There are some other great mobile technologies  you should  be aware of including Augmented Reality (AR), Near Field Communications (NFC), and iBeacons.

AR is a great innovation for tourism vendors, as it will expand on a traveller’s experience and open up opportunities for people wanting to market to them.

NFC is all about close proximity communication. This is what your customers will be using when they make Paypass-type payments with their mobile devices. As a travel agency you could have NFC stickers throughout a customer’s itinerary to deliver a video to their mobile phone with special instructions.

iBeacons, involve transmitting geo-location triggered push notifications to people who have your mobile app on their phone. If your agency was looking at investing in a mobile application you could incorporate iBeacon technology and using travel destinations you could push notifications or offers that are relevant to their location. Of course you could work with the destination to offer something here.
 

Think video

Reading about travel destinations is one thing, but  video brings a destination to life and can help your business go viral.

Set up a YouTube channel for your business. Get creative or outlay the funds to brand your videos. Encourage your staff to film snippets of holidays, run a video competition through your database and award a prize for best travel video. This exercise does not need to cost you a lot of money, just a little time.

A great example of an agency using YouTube as an effective marketing tool is the STA World Traveller Internship. Do a YouTube search for STA World Traveller Intern and the results speak for themselves. You don’t need to get this fancy, but it’s a great example of how a little creativity can go a long way.
 

Blogging –  share your knowledge

If you’re time poor engage your staff members to blog.

Your blog entries don’t have to be  long, just interesting and of value to your visitors. Use this tool at every opportunity to let people know where your staff have travelled, what their recommendations are and any tips they might have. Run a competition to encourage your clients to blog and then post the winner to your website.

One of my favourites is www.upgradetravelbetter.com . You also can’t go past inside-digital.blog.lonelyplanet.com and www.travelblog.org .
 

Reviews and check-ins

The saying ‘reputation is revenue’ couldn’t be more apt. Olery reports that 81% of travellers find travel reviews important and 49% won’t book a property without reading reviews. You can increase sales and maximise revenue with travel reviews, but how?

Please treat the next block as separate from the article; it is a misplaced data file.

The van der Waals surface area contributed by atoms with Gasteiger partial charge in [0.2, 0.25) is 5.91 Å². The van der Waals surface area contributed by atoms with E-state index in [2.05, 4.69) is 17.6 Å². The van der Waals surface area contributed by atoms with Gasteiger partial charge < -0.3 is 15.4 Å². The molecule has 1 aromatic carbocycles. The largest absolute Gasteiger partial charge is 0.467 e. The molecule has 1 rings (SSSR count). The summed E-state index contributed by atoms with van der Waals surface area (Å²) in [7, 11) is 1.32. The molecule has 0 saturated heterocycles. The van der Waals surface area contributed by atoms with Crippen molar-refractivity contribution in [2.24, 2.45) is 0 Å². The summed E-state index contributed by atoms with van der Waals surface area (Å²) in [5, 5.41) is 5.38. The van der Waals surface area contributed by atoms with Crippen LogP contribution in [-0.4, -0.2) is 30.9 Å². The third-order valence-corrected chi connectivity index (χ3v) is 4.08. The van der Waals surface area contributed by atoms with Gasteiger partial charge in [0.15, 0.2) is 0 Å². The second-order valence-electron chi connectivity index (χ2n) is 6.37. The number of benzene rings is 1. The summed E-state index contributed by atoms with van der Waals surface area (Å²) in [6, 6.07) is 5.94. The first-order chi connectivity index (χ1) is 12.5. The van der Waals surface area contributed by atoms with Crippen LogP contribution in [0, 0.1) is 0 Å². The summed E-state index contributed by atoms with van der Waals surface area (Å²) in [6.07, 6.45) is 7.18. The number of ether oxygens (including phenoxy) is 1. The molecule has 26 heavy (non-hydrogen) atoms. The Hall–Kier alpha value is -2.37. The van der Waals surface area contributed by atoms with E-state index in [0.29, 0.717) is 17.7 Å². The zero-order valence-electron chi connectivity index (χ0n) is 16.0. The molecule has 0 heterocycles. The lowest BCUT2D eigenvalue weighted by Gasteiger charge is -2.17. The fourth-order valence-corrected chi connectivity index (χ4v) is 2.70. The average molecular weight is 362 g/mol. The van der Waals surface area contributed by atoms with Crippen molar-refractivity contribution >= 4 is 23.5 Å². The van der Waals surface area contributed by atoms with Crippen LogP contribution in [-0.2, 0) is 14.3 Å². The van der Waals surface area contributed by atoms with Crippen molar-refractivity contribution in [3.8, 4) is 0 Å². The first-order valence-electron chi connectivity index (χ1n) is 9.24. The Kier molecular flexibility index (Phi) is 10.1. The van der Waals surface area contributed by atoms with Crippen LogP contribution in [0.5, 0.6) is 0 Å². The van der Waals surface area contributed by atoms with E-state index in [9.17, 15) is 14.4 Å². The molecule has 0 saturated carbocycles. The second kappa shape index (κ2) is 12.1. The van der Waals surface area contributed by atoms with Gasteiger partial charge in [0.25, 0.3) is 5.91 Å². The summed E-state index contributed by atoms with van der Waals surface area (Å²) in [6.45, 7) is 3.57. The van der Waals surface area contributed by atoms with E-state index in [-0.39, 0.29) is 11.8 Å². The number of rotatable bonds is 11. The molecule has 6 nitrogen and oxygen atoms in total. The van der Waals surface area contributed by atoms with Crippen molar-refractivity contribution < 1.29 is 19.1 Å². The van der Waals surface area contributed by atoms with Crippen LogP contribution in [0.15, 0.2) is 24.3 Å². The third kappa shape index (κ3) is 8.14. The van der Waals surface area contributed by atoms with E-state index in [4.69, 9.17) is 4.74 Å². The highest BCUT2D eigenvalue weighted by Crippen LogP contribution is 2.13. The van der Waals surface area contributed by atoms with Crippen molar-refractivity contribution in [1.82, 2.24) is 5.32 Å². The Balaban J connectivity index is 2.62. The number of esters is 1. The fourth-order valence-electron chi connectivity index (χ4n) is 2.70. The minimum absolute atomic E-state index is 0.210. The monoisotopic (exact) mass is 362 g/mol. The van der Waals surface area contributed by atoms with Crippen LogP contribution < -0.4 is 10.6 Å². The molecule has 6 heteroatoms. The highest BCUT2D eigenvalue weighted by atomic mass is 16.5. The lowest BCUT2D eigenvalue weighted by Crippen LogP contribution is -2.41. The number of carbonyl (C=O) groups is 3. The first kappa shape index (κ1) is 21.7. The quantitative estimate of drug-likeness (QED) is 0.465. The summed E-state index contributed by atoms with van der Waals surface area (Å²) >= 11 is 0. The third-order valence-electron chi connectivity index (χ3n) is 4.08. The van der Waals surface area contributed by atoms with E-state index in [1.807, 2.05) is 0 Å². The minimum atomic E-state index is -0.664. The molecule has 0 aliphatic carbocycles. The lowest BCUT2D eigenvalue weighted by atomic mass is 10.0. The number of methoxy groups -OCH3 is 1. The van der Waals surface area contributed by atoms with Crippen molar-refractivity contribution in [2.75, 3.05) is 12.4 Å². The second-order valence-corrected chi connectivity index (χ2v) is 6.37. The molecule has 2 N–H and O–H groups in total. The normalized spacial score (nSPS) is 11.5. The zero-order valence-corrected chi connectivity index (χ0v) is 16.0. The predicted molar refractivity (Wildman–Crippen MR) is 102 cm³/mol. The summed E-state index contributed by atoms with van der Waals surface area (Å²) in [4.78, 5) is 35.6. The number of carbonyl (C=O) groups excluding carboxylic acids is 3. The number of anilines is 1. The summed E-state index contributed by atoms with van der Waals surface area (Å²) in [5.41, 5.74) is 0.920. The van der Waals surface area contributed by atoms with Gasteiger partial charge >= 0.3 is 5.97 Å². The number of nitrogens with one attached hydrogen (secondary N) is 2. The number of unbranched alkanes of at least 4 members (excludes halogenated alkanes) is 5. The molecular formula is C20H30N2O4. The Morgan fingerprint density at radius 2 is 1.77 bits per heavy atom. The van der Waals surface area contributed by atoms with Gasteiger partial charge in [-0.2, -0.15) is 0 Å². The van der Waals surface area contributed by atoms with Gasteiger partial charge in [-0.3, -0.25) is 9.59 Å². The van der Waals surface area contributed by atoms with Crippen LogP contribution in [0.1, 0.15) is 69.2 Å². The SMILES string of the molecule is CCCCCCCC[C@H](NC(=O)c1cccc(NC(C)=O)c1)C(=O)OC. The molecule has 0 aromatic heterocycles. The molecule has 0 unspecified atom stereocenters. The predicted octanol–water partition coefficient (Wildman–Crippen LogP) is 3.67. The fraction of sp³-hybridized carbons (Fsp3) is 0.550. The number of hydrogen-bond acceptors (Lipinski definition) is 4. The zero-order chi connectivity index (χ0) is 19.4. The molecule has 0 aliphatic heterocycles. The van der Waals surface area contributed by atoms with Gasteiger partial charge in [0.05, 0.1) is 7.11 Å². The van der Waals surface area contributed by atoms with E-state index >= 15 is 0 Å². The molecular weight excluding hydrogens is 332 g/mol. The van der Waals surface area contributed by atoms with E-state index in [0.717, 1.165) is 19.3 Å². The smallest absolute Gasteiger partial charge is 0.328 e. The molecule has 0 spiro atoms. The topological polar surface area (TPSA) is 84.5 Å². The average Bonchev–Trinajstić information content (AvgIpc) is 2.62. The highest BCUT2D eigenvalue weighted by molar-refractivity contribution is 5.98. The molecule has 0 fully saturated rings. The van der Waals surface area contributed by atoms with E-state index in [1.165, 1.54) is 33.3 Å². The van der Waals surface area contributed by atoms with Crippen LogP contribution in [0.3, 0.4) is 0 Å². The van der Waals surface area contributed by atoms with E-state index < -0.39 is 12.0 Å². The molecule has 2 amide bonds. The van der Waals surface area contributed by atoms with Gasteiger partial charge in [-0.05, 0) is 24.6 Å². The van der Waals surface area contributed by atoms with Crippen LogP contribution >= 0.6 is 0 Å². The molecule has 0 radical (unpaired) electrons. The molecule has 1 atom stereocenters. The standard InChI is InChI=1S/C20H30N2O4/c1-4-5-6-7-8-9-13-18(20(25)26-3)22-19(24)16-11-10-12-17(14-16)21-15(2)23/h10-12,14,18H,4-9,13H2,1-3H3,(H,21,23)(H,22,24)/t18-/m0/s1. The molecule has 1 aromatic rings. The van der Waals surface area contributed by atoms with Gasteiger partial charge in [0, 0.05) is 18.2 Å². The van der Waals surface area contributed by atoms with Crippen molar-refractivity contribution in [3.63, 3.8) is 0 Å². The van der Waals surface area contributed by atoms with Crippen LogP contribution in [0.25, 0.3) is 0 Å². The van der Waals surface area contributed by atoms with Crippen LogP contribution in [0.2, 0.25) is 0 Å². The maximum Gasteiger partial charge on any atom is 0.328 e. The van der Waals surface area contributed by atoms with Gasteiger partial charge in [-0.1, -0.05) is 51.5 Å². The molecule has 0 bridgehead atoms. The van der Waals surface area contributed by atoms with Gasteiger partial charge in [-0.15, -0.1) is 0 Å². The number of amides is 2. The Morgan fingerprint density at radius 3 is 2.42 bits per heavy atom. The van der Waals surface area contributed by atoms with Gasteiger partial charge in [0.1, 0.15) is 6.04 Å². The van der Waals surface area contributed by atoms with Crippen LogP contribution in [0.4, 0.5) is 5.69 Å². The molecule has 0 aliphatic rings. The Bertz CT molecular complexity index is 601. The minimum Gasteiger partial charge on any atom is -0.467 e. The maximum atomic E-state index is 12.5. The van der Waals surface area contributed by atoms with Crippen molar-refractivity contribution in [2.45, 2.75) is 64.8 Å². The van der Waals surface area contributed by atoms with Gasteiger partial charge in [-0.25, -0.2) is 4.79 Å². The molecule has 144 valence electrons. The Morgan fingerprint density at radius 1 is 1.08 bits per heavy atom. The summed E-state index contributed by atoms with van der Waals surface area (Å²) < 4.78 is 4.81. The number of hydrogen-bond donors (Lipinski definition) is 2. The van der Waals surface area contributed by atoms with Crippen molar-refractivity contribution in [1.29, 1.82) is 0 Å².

Encourage your clients to leave reviews on  sites like Trip Advisor and Expedia, on social networking sites and on your blog. The user generated content can help to boost your website ranking, while the review itself can increase confidence in your products and services, and boost conversion rates.

Also keep an eye on reviews that accompany check-ins on Facebook and Foursquare.

Most importantly – don’t forget to nurture reviews and respond accordingly if the need arises.
 

Get to know your Google Analytics

You should have a Google Analytics account linked to your website.

The data that it collects can tell you so much about your users and what it is they want from your site, how they find it, what pages they read and how they leave. If you can interpret the data and help your users achieve their objectives  more efficiently, you will reap the rewards.
 

Leverage your suppliers

Nothing new here, but how many of you are not using your suppliers to their full potential?

Lock in information nights and ask your suppliers to present or supply marketing material. Push them for exclusive value-ads  for bookings made within a week of the event. Wheel and deal for giveaways to share with your newsletter subscribers on a monthly basis.

This a lot of information to consume in one go. If I was to give you one thing to take away, something that you can do today, then it would have to be get on your website. Make sure you’re aware of the experience you  provide all of your users, whether they visit you from their desktop,  laptop, tablets or mobile. Understand your users’ intentions and how they  go about finding what they need to on your website.

This basic tip will help you make your website an essential part of your business.

P.S. We have a couple of free tools to give you an idea of how your website is performing. Check how your website looks on a range of mobile devices with our responsive website tool, and get your website’s SEO score by using our free website audit tool.
 

     
Jaclyn Amoroso is the creative and visual member of OnQ Marketing. She manages all travel and retail clients with enthusiasm. Jaclyn loves social media and Facebook in particular. Follow her on Twitter or connect with her on Google Plus +Jaclyn Amoroso.